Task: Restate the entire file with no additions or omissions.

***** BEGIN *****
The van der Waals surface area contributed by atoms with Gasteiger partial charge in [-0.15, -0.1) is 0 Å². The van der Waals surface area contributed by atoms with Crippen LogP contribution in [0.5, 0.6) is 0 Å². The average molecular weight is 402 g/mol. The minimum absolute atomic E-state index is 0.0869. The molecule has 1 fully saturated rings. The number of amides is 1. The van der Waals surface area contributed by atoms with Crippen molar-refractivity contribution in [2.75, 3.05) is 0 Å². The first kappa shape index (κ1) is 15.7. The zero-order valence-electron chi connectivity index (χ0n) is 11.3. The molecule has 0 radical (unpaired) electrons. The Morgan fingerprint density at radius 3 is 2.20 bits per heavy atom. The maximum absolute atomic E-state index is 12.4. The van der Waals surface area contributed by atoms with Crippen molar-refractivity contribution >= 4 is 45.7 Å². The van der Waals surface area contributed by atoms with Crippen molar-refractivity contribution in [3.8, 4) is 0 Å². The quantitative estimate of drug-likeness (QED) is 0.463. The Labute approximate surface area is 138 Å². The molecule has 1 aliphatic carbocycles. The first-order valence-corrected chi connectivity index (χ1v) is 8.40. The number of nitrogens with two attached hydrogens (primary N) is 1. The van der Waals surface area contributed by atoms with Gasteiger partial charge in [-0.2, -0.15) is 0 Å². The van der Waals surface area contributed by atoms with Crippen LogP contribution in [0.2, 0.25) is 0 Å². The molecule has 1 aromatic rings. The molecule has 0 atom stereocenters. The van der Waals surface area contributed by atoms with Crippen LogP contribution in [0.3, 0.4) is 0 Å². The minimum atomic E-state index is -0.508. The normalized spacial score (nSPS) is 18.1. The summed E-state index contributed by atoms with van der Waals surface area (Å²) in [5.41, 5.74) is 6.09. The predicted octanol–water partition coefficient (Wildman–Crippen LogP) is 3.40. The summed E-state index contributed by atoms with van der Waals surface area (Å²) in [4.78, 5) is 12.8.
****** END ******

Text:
The van der Waals surface area contributed by atoms with Gasteiger partial charge in [-0.15, -0.1) is 0 Å². The van der Waals surface area contributed by atoms with Crippen LogP contribution in [0.5, 0.6) is 0 Å². The average molecular weight is 402 g/mol. The minimum absolute atomic E-state index is 0.0869. The molecule has 1 fully saturated rings. The number of amides is 1. The van der Waals surface area contributed by atoms with Crippen molar-refractivity contribution in [2.75, 3.05) is 0 Å². The first kappa shape index (κ1) is 15.7. The zero-order valence-electron chi connectivity index (χ0n) is 11.3. The molecule has 0 radical (unpaired) electrons. The Morgan fingerprint density at radius 3 is 2.20 bits per heavy atom. The maximum absolute atomic E-state index is 12.4. The van der Waals surface area contributed by atoms with Crippen molar-refractivity contribution >= 4 is 45.7 Å². The van der Waals surface area contributed by atoms with Crippen molar-refractivity contribution in [3.8, 4) is 0 Å². The quantitative estimate of drug-likeness (QED) is 0.463. The Labute approximate surface area is 138 Å². The molecule has 1 aliphatic carbocycles. The first-order valence-corrected chi connectivity index (χ1v) is 8.40. The number of nitrogens with two attached hydrogens (primary N) is 1. The van der Waals surface area contributed by atoms with Gasteiger partial charge in [-0.2, -0.15) is 0 Å². The van der Waals surface area contributed by atoms with Crippen LogP contribution in [0.2, 0.25) is 0 Å². The molecule has 1 aromatic rings. The molecule has 0 atom stereocenters. The van der Waals surface area contributed by atoms with Crippen LogP contribution in [0.3, 0.4) is 0 Å². The minimum atomic E-state index is -0.508. The normalized spacial score (nSPS) is 18.1. The summed E-state index contributed by atoms with van der Waals surface area (Å²) in [5.41, 5.74) is 6.09. The predicted octanol–water partition coefficient (Wildman–Crippen LogP) is 3.40. The summed E-state index contributed by atoms with van der Waals surface area (Å²) in [4.78, 5) is 12.8.